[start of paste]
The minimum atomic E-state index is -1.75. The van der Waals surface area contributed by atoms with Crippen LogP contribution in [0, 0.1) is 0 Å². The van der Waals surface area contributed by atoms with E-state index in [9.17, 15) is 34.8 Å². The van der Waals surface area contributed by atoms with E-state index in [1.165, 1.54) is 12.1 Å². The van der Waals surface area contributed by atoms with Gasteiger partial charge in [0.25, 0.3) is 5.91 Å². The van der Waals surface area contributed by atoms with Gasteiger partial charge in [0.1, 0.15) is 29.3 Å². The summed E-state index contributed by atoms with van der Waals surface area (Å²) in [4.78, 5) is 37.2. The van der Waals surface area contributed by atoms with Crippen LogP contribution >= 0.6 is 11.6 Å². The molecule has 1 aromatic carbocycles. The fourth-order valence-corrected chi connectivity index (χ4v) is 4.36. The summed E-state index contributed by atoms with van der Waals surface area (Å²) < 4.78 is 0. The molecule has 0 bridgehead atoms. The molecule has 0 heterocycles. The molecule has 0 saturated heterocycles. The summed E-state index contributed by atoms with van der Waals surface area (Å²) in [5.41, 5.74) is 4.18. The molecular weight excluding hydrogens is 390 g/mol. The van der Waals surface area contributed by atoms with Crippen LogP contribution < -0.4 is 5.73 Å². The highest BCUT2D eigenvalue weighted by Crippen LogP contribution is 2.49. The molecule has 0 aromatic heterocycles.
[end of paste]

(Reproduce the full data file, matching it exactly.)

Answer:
The minimum atomic E-state index is -1.75. The van der Waals surface area contributed by atoms with Crippen LogP contribution in [0, 0.1) is 0 Å². The van der Waals surface area contributed by atoms with E-state index in [9.17, 15) is 34.8 Å². The van der Waals surface area contributed by atoms with E-state index in [1.165, 1.54) is 12.1 Å². The van der Waals surface area contributed by atoms with Gasteiger partial charge in [0.25, 0.3) is 5.91 Å². The van der Waals surface area contributed by atoms with Gasteiger partial charge in [0.1, 0.15) is 29.3 Å². The summed E-state index contributed by atoms with van der Waals surface area (Å²) in [4.78, 5) is 37.2. The van der Waals surface area contributed by atoms with Crippen LogP contribution >= 0.6 is 11.6 Å². The molecule has 1 aromatic carbocycles. The fourth-order valence-corrected chi connectivity index (χ4v) is 4.36. The summed E-state index contributed by atoms with van der Waals surface area (Å²) < 4.78 is 0. The molecule has 0 bridgehead atoms. The molecule has 0 heterocycles. The molecule has 0 saturated heterocycles. The summed E-state index contributed by atoms with van der Waals surface area (Å²) in [5.41, 5.74) is 4.18. The molecular weight excluding hydrogens is 390 g/mol. The van der Waals surface area contributed by atoms with Crippen LogP contribution < -0.4 is 5.73 Å². The highest BCUT2D eigenvalue weighted by Crippen LogP contribution is 2.49. The molecule has 0 aromatic heterocycles.